We get in “Mei Mei,” our white Ford F-150, and grip our coffee mugs tightly as we hitch the chicken trailer to it. We move the trailer and get the electric fencing, food, and water set up in the new location.
7:15 – The hens are happily pecking the ground in their new digs. It’s a glorious blue sky day—the perfect day for working outside. The sun is starting to warm things up. On my walk back down the hill, I stop and open up the doors to our two greenhouses and roll up the sides. Steven heads to the commercial kitchen in the barn to make several batches of granola for our farm store customers who will be picking up orders this morning at 9.
We’d normally be opening our Kindred Farm Store for the season now, but instead we’ve had to scramble and figure out how to take online orders so our customers can come pick them up in coolers on Saturday mornings in a socially-distanced fashion. Instead of greeting familiar faces up close and taking time to linger and hear how they’re doing, we’re waving from across the produce field. We miss interacting with them, sharing the farm with people, and all the excitement of spring gatherings. But it’s better than nothing, hopefully very temporary, and we’re thankful to still be able to safely provide our community with fresh, healthy food.
7:20 – I work on packing up all the orders. Everything we sell is something we’ve grown, raised, or made: organic salad mix, granola, kimchi, artisan jams, pasture-raised eggs, calendula salve, and candles.
I fill jars with kimchi from the giant fermenting crock in the walk-in cooler, remembering the day I planted the tiny Napa cabbage seedlings and later harvested them on a fall afternoon before a storm blew in. Steven’s Korean mom drove in from Texas especially to help us with the cabbage harvest and turn it all into kimchi using her family recipe from where she grew up in South Korea.
9:04 – Customers start arriving and picking up their orders. I start gathering all the materials we need to start prepping new rows and planting. Whenever I hear a car rumbling the gravel in the driveway, I run out to wave to the customer and yell “THANK YOU!” Getting to at least wave to them from afar seriously makes my heart so full. My friend and neighbor Sarah Gilliam snaps this photo of me and my oldest girl.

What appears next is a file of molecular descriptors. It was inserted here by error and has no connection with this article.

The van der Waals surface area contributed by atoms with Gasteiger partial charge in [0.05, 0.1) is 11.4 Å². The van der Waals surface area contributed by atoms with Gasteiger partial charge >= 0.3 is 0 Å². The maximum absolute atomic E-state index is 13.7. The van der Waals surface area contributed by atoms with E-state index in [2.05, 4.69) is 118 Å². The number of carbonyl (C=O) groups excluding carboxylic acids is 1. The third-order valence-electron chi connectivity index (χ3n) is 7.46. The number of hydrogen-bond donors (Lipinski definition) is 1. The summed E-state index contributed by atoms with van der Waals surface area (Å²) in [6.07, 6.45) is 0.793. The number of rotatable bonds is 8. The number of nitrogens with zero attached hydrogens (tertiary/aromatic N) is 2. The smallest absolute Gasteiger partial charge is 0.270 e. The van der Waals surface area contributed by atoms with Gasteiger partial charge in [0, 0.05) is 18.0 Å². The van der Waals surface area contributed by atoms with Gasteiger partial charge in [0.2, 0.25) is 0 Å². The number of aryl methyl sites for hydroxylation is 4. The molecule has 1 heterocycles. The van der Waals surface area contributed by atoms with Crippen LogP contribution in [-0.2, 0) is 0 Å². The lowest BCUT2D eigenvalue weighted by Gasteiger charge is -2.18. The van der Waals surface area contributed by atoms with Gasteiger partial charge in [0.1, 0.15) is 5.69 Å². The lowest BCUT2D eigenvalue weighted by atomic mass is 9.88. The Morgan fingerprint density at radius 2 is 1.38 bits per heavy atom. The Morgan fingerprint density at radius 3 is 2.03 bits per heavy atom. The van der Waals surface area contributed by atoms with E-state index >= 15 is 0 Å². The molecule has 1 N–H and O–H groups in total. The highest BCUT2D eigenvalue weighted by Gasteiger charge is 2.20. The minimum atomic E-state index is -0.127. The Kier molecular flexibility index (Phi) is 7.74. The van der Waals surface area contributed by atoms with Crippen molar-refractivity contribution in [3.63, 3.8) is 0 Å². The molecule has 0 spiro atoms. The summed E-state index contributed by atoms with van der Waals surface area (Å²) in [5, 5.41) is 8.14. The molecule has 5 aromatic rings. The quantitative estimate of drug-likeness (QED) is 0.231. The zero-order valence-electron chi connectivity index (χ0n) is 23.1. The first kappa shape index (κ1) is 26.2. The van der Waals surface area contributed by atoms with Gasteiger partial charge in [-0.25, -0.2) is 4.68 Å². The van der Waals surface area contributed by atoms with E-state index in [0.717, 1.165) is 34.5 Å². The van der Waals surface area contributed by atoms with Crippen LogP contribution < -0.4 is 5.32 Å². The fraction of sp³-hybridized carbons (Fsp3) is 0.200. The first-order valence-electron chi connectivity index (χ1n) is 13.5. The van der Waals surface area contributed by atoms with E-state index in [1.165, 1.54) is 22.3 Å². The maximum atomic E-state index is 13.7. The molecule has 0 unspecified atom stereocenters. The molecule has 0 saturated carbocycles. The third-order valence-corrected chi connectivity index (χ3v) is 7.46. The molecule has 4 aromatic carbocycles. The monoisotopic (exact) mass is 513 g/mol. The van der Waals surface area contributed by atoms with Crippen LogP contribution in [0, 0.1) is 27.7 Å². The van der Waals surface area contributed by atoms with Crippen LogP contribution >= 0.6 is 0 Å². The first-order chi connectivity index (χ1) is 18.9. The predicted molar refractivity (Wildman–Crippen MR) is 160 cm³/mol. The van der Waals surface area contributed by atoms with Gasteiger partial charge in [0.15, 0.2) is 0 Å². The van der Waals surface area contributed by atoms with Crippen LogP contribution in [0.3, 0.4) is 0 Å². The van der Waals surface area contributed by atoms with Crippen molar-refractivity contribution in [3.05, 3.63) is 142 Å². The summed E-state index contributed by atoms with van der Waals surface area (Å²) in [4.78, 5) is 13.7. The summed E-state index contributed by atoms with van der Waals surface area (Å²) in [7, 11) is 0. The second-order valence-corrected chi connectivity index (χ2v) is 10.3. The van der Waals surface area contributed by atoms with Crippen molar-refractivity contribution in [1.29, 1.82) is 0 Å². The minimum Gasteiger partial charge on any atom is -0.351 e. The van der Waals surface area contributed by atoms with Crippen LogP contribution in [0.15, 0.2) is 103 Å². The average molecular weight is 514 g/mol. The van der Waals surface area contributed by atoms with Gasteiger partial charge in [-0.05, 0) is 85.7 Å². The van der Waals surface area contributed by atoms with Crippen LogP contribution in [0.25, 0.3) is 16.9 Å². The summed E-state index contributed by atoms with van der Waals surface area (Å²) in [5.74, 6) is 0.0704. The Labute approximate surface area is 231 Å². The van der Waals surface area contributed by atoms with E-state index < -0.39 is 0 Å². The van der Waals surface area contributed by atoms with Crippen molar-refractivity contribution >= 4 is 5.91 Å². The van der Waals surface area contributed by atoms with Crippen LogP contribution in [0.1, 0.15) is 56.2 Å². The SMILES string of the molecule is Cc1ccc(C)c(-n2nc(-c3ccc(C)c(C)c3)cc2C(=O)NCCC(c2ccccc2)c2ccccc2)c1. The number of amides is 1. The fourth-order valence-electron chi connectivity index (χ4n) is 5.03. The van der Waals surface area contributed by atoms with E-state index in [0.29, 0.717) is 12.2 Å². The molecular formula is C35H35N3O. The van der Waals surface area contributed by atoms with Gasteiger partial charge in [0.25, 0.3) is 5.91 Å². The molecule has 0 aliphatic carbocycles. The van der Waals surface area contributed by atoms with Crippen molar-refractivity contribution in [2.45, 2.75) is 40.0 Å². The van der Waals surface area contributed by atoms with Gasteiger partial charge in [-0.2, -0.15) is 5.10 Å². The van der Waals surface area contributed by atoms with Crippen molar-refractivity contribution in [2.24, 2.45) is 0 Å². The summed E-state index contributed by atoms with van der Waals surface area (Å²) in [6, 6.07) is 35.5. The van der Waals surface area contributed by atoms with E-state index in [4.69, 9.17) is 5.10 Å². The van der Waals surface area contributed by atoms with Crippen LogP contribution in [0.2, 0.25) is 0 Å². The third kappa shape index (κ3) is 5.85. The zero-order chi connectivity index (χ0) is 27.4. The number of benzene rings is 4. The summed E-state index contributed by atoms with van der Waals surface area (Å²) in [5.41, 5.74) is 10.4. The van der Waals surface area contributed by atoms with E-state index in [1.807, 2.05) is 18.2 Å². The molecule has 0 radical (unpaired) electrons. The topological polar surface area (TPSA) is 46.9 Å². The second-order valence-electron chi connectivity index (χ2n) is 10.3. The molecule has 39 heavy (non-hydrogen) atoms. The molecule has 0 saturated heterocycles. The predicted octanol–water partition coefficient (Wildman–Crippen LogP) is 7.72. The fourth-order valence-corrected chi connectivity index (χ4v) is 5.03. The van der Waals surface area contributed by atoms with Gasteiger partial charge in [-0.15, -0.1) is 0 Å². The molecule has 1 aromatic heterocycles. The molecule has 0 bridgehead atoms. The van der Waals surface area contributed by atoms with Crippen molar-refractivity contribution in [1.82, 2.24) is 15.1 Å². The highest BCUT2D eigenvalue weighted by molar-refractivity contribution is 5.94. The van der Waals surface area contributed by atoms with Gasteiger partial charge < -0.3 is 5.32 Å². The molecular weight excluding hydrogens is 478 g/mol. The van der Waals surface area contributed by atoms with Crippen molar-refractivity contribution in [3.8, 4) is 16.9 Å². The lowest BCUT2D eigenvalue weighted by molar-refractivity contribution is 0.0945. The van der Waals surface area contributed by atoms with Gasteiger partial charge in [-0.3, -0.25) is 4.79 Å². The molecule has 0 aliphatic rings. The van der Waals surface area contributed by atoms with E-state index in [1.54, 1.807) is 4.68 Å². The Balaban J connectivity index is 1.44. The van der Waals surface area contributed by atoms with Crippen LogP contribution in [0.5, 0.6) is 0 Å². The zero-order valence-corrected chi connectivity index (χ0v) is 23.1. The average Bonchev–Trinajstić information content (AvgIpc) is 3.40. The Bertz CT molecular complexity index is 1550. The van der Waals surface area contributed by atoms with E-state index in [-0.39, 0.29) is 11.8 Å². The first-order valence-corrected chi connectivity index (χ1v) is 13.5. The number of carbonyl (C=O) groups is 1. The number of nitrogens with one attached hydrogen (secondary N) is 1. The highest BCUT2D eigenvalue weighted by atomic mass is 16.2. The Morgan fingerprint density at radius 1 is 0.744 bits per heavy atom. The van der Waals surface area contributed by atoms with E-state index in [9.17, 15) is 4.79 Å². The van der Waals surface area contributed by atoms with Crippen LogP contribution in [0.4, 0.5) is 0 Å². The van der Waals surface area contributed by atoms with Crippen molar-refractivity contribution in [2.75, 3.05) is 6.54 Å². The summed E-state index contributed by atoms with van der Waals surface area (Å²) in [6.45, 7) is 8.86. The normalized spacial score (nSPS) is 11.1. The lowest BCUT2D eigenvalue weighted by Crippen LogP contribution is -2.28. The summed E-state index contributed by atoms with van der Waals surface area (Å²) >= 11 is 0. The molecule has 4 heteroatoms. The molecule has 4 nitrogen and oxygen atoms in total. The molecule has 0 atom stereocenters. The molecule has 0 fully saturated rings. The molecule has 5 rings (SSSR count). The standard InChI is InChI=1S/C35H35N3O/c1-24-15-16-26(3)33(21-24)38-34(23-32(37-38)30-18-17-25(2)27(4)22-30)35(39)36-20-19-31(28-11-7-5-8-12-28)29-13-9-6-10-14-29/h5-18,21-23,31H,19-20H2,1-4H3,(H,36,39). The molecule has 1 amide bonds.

10:30 – I’ve been practicing 16:8 intermittent fasting for over a year now, so I feel best waiting to eat until 10:30 or 11 a.m. I dash inside and make what I call “a big bowl of random healthy goodness.” Today, it’s ground turkey and veggies leftover from dinner last night with Steven’s “Sassy Sauce” on top. The girls take a snack break.
10:45 – Back outside, the girls help me pull up a bunch of weeds in the greenhouse and cover the whole area with landscape fabric so the weeds won’t grow back all season.
12:10 p.m. – All the customers have picked up, and my girls are hangry. I clean up the pickup area while Steven fixes them hotdogs for lunch and starts a pot of jasmine rice for dinner tonight.
12:30 – Everyone is fueled up and ready to work as a team. We’ve got 100 tomatoes and cucumbers to plant. So much work goes in on the front end to prepare just one row in the “market gardening” method we use, but it’s a huge payoff.
Over the next several hours, we complete two new 100-foot rows of produce, and here’s what we have to do for each row:
- Use a broadfork to lift and loosen the soil—best cardio workout EVER.
- Shovel compost into the back of our two-wheeled tractor and then shovel it all the way down the row.
- Shake a bucket of pelleted chicken fertilizer on the entire row.
- Harrow the row using our tractor, which mixes everything together and creates a smooth surface for planting.
- Lay the irrigation driplines.
- Stake down landscape fabric over the entire row to keep away the weeds. This will save us a ton of time throughout the season. There are holes down the middle that we’ll plant the seedlings into.